Everyone looks at things but very few people see effectively. Designers must be able to see. Seeing means a trained super-awarness of visual codes like shape, colour, texture, pattern and contrast. These codes make a language of vision, much as words are building blocks for verbal language.
A professor at California State University and a practising design consultant and author of several articles and books on design theory and tips on visual communication.
Good design is actually a lot harder to notice than poor design, in part because good designs fit our needs so well that the design is invisible, serving us without drawing attention to itself.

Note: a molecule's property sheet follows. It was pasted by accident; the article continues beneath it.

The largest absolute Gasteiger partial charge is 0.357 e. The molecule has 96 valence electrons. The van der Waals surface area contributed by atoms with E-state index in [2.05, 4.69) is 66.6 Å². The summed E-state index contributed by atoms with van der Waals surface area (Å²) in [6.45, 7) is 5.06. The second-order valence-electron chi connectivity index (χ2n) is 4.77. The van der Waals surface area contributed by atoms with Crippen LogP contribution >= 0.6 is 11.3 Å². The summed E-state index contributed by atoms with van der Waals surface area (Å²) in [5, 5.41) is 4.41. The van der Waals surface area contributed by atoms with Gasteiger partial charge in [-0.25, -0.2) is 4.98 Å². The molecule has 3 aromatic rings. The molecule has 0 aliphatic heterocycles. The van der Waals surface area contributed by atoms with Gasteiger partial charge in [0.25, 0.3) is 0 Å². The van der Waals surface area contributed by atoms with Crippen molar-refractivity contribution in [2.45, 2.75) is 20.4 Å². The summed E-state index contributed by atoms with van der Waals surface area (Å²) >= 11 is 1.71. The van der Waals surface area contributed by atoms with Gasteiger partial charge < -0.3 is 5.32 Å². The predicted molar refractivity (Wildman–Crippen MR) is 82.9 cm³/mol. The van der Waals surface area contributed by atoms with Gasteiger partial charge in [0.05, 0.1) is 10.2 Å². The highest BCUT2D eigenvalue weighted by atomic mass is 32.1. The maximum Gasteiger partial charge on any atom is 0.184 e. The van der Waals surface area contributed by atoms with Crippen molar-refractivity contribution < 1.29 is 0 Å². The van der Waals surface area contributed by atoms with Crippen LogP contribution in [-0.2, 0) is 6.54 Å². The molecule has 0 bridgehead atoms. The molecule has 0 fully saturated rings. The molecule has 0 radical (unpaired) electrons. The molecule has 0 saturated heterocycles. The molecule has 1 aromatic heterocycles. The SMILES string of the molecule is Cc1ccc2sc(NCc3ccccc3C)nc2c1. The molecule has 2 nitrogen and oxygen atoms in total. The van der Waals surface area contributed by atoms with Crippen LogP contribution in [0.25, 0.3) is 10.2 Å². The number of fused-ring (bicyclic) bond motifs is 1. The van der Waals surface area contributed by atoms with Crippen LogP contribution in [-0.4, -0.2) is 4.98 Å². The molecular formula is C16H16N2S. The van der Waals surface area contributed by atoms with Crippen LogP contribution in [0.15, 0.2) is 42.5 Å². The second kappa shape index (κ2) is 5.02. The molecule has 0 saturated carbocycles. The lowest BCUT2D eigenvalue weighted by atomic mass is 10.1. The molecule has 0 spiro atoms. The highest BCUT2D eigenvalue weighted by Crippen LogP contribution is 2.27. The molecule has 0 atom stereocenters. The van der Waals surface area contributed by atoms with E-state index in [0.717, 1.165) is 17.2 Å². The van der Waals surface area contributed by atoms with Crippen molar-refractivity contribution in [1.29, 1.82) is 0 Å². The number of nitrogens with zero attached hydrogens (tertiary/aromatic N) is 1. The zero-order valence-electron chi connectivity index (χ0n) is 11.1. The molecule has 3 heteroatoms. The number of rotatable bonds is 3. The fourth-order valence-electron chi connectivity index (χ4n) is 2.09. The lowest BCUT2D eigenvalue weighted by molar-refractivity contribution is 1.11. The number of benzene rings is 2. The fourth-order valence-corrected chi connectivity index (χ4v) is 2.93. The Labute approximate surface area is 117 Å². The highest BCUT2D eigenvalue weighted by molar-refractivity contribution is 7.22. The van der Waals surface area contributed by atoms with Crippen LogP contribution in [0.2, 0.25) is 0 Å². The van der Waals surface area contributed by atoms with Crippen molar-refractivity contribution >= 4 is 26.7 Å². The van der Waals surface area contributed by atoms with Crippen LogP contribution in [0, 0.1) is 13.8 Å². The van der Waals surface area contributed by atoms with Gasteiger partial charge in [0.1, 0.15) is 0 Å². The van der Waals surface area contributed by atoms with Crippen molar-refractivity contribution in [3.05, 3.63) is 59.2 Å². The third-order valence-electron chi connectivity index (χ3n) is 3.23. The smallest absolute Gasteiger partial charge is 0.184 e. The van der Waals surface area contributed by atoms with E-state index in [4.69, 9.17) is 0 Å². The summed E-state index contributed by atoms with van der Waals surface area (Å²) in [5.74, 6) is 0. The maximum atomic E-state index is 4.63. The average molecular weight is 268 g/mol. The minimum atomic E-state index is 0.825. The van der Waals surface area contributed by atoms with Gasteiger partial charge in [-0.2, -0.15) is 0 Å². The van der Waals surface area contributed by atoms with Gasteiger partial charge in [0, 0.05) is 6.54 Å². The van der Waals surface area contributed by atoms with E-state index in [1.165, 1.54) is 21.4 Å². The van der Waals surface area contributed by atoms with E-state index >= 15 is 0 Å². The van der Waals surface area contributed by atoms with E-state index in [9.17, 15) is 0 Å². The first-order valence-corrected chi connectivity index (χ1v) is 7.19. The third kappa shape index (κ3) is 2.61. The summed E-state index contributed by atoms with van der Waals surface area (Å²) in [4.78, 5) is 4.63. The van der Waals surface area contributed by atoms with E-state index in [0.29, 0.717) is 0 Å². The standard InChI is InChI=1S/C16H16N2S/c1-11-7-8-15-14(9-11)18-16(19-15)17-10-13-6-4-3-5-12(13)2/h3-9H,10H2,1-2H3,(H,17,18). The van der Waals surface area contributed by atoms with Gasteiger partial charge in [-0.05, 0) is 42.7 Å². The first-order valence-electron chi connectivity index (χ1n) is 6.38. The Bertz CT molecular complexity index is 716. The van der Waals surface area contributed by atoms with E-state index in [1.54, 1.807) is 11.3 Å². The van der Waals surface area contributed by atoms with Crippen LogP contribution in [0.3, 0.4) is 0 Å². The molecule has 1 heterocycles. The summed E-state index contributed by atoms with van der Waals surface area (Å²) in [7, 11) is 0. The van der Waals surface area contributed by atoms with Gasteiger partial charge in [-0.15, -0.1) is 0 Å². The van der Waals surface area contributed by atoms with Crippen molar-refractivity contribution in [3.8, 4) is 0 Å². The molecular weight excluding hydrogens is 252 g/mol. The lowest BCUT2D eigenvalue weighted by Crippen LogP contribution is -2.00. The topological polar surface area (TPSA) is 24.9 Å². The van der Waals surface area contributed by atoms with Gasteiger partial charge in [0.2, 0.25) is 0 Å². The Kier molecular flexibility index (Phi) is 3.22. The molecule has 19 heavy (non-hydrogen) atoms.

Donald A. Norman
An American researcher, professor, and author (The Design of Everyday Things). As Apple’s User Experience Architect (90's), he became the first person to have UX in his job title.
When it comes to design, beauty boils down to two things: fulfilling a function well and bringing joy. In other words, beauty in design is less about aesthetic beauty and more about how well it helps us perform certain tasks.
A British designer, artist, and entrepreneur. Advised companies such as Hewlett Packard, Microsoft, and Coca Cola.
Good design is as little design as possible. Less, but better – because it concentrates on the essential aspects, and the products are not burdened with non-essentials. Back to purity, back to simplicity.
A German industrial designer closely associated with functionalist school of industrial design.